When Friendship Followed Me Home by  Paul Griffin

I loved this book and had a difficult time putting it down! This book offers great opportunities for discussions about friendship, family (non-traditional family), loyalty, trials, hope and joy. And then there’s the sweet service dog, Flip…he’s sure to be a hit with dog lovers.

It is the story of a foster boy named Ben. He’s smart, loves to read, has a great head on his shoulders…an easy boy for the reader to like. He gets adopted at age 10, and then in turn adopts the sweetest stray dog you’ve ever met. This dog (Flip-for the endearing way he flips his head back and forth as you speak to him) leads him to Halley, a fellow book-lover and the daughter of a librarian. Halley’s nickname is Rainbow Girl, for her fun clothes and crazy wigs. She has a bright personality, she’s warm, happy, chatty…a well written character who you can’t help but love. The two are witty together, their friendship is easy and natural. As life throws each of them through trials, they support each other and become fast and best friends.

Recommended for ages 10 and up (notice this would include adults ) This book is warm, charming, and may bring a tear or two… It has valuable lessons about friendship, loyalty, forgiveness and healing

 

 

 

 

 

 


Wishtree by Katherine Applegate

You are going to love this.... absolutely love it! Katherine Applegate nailed it. This is short enough for a quick read aloud and packed with enough substance that the discussions will be priceless.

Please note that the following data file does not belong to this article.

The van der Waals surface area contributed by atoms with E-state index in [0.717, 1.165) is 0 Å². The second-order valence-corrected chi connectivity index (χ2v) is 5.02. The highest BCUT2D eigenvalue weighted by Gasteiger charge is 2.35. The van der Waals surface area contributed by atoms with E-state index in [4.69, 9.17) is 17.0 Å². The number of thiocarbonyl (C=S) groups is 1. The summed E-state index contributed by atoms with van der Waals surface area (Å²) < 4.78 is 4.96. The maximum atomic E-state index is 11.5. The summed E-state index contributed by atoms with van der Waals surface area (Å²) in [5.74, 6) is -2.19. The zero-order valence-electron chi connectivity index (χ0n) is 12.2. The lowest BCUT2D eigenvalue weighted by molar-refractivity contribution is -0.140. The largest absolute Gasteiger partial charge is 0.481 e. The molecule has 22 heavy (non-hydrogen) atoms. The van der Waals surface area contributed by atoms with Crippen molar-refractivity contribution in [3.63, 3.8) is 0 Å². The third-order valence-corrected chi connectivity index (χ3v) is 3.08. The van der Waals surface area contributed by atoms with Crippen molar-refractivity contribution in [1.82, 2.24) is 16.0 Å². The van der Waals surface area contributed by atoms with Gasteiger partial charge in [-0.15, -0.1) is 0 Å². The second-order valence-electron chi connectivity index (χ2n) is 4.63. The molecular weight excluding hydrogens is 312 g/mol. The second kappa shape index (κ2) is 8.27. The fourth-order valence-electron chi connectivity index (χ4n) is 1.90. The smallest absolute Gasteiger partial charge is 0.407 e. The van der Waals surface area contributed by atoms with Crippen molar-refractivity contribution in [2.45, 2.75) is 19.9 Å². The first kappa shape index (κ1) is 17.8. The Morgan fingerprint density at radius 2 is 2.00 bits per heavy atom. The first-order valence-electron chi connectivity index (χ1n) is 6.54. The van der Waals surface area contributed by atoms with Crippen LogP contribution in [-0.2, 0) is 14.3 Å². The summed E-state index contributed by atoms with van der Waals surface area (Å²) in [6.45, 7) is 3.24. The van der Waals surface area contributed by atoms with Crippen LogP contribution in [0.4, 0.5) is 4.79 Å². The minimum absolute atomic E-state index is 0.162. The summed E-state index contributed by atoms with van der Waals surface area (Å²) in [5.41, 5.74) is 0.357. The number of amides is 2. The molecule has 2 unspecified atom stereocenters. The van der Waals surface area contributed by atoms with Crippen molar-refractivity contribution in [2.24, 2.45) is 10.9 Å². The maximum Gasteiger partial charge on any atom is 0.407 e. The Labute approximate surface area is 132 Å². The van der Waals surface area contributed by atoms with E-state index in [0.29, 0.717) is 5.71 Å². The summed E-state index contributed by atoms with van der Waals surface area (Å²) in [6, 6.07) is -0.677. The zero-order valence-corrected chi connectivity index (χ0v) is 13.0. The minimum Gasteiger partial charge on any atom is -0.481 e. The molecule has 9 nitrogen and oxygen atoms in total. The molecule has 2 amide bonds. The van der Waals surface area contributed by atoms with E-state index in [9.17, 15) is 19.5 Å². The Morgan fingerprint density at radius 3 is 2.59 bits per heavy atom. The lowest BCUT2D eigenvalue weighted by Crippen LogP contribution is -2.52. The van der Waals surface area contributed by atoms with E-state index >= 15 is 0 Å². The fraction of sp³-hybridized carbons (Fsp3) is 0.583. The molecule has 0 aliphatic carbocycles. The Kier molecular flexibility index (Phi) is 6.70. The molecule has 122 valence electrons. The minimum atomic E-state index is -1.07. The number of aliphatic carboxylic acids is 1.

Red is an old oak tree. He's a wishing tree...which means once a year people in the community adorn him with scraps of paper, fabric yarn, and an occasional gym sock with their hopes & dreams written on them. Red loves this.


Red is a good listener, he's an optimist, he's funny and a philosopher, oh and he can talk... though as a rule he and the other animals are not supposed to talk to people.

One day a new family moves into one of the houses that Red provides shade for. Not everyone in the neighborhood is welcoming to this new family. Red's job as a "wishtree" becomes more important than ever.

 

 

 

 

 


Absolutely Almost by Lisa Graff

His whole life Albie has been an almost...He was an almost in kindergarten when he asked if he could use markers at art time instead of crayons.  "Almost Albie," his art teacher told him. "Let's wait until your grip is a little stronger."  He was an almost in first grade when he wanted to walk Biscuit, their dog.  "Almost, Albie," his mom said. "He still tugs to hard for you."

I started cheering for Albie in chapter one.  Struggling in school, teased by bullies, some pressure from his parents and how Albie handles this all makes him an endearing and likeable character.   I love how he tries really, really hard even though everything does not come so easily for him.  Albie is in fifth grade and he is changing schools to get him more of the services that he needs for his academic struggles. And he has a new "babysitter," Calista who helps Albie discover things in life that make him happy as well as what he's good at.

 

Everyone wants one of bear's hugs...everyone that is except for skunk. Bear actually kind of gets on skunks nerves. He's too happy… And he's always giving out all of those hugs. Skunk keeps trying to devise the perfect plan to keep bear from giving out any more hugs.

The stink in this book makes for sweet giggling.